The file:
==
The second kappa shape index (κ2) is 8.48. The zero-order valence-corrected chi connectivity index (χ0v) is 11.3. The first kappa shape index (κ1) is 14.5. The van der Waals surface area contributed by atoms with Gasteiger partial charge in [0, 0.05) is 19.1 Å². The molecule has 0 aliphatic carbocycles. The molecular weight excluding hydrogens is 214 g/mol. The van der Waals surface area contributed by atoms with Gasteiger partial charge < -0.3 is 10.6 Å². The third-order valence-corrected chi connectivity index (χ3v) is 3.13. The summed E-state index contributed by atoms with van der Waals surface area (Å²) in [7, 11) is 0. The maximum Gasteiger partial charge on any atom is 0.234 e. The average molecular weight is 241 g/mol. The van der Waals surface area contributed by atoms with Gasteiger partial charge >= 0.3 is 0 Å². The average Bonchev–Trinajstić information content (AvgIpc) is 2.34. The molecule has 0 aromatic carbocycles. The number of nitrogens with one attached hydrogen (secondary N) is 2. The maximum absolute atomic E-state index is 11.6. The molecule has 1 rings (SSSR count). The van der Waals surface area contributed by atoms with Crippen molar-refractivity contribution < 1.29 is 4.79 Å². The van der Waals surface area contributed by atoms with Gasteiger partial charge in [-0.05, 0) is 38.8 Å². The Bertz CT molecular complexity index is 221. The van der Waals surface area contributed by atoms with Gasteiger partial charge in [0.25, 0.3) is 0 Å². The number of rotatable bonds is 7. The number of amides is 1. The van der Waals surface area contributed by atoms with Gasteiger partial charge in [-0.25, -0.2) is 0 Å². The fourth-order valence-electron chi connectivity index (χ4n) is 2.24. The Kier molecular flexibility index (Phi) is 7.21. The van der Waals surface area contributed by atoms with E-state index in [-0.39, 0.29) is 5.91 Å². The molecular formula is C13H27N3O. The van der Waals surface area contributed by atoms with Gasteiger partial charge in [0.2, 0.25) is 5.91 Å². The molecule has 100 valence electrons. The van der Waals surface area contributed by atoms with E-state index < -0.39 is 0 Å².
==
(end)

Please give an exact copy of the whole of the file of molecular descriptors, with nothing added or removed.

The second kappa shape index (κ2) is 8.48. The zero-order valence-corrected chi connectivity index (χ0v) is 11.3. The first kappa shape index (κ1) is 14.5. The van der Waals surface area contributed by atoms with Gasteiger partial charge in [0, 0.05) is 19.1 Å². The molecule has 0 aliphatic carbocycles. The molecular weight excluding hydrogens is 214 g/mol. The van der Waals surface area contributed by atoms with Gasteiger partial charge < -0.3 is 10.6 Å². The third-order valence-corrected chi connectivity index (χ3v) is 3.13. The summed E-state index contributed by atoms with van der Waals surface area (Å²) in [7, 11) is 0. The maximum Gasteiger partial charge on any atom is 0.234 e. The average molecular weight is 241 g/mol. The van der Waals surface area contributed by atoms with Gasteiger partial charge >= 0.3 is 0 Å². The average Bonchev–Trinajstić information content (AvgIpc) is 2.34. The molecule has 0 aromatic carbocycles. The number of nitrogens with one attached hydrogen (secondary N) is 2. The maximum absolute atomic E-state index is 11.6. The molecule has 1 rings (SSSR count). The van der Waals surface area contributed by atoms with Crippen molar-refractivity contribution < 1.29 is 4.79 Å². The van der Waals surface area contributed by atoms with Gasteiger partial charge in [-0.05, 0) is 38.8 Å². The Bertz CT molecular complexity index is 221. The van der Waals surface area contributed by atoms with Gasteiger partial charge in [0.25, 0.3) is 0 Å². The number of rotatable bonds is 7. The number of amides is 1. The van der Waals surface area contributed by atoms with Gasteiger partial charge in [-0.25, -0.2) is 0 Å². The fourth-order valence-electron chi connectivity index (χ4n) is 2.24. The Kier molecular flexibility index (Phi) is 7.21. The van der Waals surface area contributed by atoms with E-state index in [-0.39, 0.29) is 5.91 Å². The molecular formula is C13H27N3O. The van der Waals surface area contributed by atoms with Gasteiger partial charge in [0.2, 0.25) is 5.91 Å². The molecule has 100 valence electrons. The van der Waals surface area contributed by atoms with E-state index < -0.39 is 0 Å².